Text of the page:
We recognize that most states have consolidated their application forms and use joint applications for Medicaid, SCHIP, TANF , Food Stamps and other benefits. Joint applications eliminate duplication for states and applicants, and they help ensure that applicants receive all the benefits to which they may be entitled, not just benefits for which they had originally intended to apply. We also recognize that designing consumer-friendly, non-discriminatory joint application forms that combine eligibility requirements for different federal and state benefit programs can be challenging, especially given the recent and significant changes introduced by welfare reform. States need to review and possibly modify their application forms to make them consistent with this guidance. Given the variety of application forms and processes used by states, it is difficult to provide specific direction as to how each may need to be modified. Federal regional offices are available to provide technical assistance, and we encourage states to work with them as they adapt application forms to be consistent with this guidance. The following general recommendations may be helpful:
As explained in more detail in the accompanying set of Qs&As, states have the flexibility under this guidance to restructure their joint application forms and processes to allow family or household members who are not seeking benefits to be designated as non-applicants early in the eligibility process. This approach eliminates the need to make broad inquiries about citizenship, immigration status or SSNs, while still allowing states to obtain other information from non-applicant family or household members that is necessary to make eligibility determinations, e.g., income and resources.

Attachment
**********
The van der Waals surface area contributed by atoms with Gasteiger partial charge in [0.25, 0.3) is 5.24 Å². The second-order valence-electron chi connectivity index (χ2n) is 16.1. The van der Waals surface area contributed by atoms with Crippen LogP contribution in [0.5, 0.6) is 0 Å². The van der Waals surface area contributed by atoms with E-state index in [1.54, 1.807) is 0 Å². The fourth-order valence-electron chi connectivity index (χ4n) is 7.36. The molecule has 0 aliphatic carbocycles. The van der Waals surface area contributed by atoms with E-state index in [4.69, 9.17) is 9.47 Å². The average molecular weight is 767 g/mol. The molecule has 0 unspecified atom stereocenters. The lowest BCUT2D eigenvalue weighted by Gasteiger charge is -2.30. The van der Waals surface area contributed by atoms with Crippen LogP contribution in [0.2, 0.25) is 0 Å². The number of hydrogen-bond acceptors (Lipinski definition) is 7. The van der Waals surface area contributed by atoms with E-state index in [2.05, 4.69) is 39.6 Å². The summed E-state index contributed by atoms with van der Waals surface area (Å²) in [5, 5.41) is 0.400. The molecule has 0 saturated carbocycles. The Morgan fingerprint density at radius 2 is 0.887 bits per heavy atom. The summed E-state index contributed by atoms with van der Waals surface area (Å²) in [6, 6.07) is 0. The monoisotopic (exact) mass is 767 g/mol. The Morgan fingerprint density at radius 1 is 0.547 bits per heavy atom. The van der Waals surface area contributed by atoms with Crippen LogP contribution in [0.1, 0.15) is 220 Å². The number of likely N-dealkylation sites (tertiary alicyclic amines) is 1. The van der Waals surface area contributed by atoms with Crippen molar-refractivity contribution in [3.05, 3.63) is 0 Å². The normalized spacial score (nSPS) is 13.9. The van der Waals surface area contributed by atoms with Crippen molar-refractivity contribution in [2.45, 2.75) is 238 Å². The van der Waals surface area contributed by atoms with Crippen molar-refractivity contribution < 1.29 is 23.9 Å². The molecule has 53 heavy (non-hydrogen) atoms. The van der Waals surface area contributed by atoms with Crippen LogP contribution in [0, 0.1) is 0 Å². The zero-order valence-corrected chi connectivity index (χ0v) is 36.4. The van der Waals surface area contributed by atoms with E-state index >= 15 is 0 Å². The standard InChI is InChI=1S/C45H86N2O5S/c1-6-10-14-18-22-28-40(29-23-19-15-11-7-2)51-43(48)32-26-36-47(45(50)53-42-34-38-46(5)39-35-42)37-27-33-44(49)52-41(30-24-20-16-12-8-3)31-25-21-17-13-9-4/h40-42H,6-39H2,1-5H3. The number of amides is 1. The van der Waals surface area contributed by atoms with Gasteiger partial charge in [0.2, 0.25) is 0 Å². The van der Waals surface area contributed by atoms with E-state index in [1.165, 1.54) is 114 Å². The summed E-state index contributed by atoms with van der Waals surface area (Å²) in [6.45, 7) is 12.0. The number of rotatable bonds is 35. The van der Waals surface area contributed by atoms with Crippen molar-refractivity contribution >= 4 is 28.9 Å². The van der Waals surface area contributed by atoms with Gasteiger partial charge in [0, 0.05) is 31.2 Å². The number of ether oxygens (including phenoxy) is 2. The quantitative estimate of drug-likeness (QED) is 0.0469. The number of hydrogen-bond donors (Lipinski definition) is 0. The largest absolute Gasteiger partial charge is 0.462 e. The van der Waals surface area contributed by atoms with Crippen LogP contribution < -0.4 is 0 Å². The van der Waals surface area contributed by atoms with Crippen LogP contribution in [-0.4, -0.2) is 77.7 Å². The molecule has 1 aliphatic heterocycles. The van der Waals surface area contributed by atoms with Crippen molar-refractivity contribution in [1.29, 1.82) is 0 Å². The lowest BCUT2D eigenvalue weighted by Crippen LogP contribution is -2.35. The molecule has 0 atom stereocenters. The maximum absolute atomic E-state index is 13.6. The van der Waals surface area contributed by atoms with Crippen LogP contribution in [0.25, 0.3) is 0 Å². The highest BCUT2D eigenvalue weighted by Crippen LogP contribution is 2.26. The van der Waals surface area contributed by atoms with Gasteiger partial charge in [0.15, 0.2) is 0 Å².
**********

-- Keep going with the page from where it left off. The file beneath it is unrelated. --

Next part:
Many joint applications require individuals to provide the citizenship or immigration status, and/or the SSN, of every member of the "household" in order to be eligible for any or all of the benefits under the joint application (including TANF, Medicaid, and Food Stamps). States should delete such general requests from joint applications and replace them with requests that are directed to the relevant "applicant(s)" for benefits, consistent with this guidance (including the attached program specific rules).
As noted throughout this guidance letter and the Qs&As, non-applicants cannot be required to disclose information about their citizenship or immigration status as a condition of an applicant's eligibility .Even asking non-applicants to disclose such information, without stating clearly that this information is not required, raises concerns under Title VI of the Civil Rights Act of 1964, if the effect is to deter otherwise eligible applicants who are protected against discrimination by Title VI from applying for benefits.